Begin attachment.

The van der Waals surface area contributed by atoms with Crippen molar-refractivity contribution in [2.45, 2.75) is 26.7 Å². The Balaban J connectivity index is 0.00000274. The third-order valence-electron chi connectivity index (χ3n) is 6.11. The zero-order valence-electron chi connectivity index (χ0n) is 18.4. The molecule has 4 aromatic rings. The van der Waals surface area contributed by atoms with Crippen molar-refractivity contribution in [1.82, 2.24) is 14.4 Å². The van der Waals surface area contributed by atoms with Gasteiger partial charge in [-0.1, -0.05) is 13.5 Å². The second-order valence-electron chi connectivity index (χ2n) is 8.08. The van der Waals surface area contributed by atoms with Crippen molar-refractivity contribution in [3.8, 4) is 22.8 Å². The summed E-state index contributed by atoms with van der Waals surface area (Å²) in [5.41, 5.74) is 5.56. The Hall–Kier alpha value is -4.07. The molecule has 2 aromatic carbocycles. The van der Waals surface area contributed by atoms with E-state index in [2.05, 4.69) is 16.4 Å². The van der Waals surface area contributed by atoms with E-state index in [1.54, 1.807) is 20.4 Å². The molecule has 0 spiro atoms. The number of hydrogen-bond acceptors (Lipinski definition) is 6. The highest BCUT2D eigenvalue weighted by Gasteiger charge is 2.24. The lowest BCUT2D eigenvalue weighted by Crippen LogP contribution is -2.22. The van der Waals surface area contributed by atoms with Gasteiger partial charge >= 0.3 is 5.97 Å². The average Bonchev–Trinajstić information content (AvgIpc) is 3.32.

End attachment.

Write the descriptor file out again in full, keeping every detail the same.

The van der Waals surface area contributed by atoms with Crippen molar-refractivity contribution in [2.45, 2.75) is 26.7 Å². The Balaban J connectivity index is 0.00000274. The third-order valence-electron chi connectivity index (χ3n) is 6.11. The zero-order valence-electron chi connectivity index (χ0n) is 18.4. The molecule has 4 aromatic rings. The van der Waals surface area contributed by atoms with Crippen molar-refractivity contribution in [1.82, 2.24) is 14.4 Å². The van der Waals surface area contributed by atoms with Gasteiger partial charge in [-0.1, -0.05) is 13.5 Å². The second-order valence-electron chi connectivity index (χ2n) is 8.08. The van der Waals surface area contributed by atoms with Crippen molar-refractivity contribution in [3.8, 4) is 22.8 Å². The summed E-state index contributed by atoms with van der Waals surface area (Å²) in [5.41, 5.74) is 5.56. The Hall–Kier alpha value is -4.07. The molecule has 2 aromatic carbocycles. The van der Waals surface area contributed by atoms with E-state index in [2.05, 4.69) is 16.4 Å². The van der Waals surface area contributed by atoms with E-state index in [1.54, 1.807) is 20.4 Å². The molecule has 0 spiro atoms. The number of hydrogen-bond acceptors (Lipinski definition) is 6. The highest BCUT2D eigenvalue weighted by Gasteiger charge is 2.24. The lowest BCUT2D eigenvalue weighted by Crippen LogP contribution is -2.22. The van der Waals surface area contributed by atoms with Gasteiger partial charge >= 0.3 is 5.97 Å². The average Bonchev–Trinajstić information content (AvgIpc) is 3.32.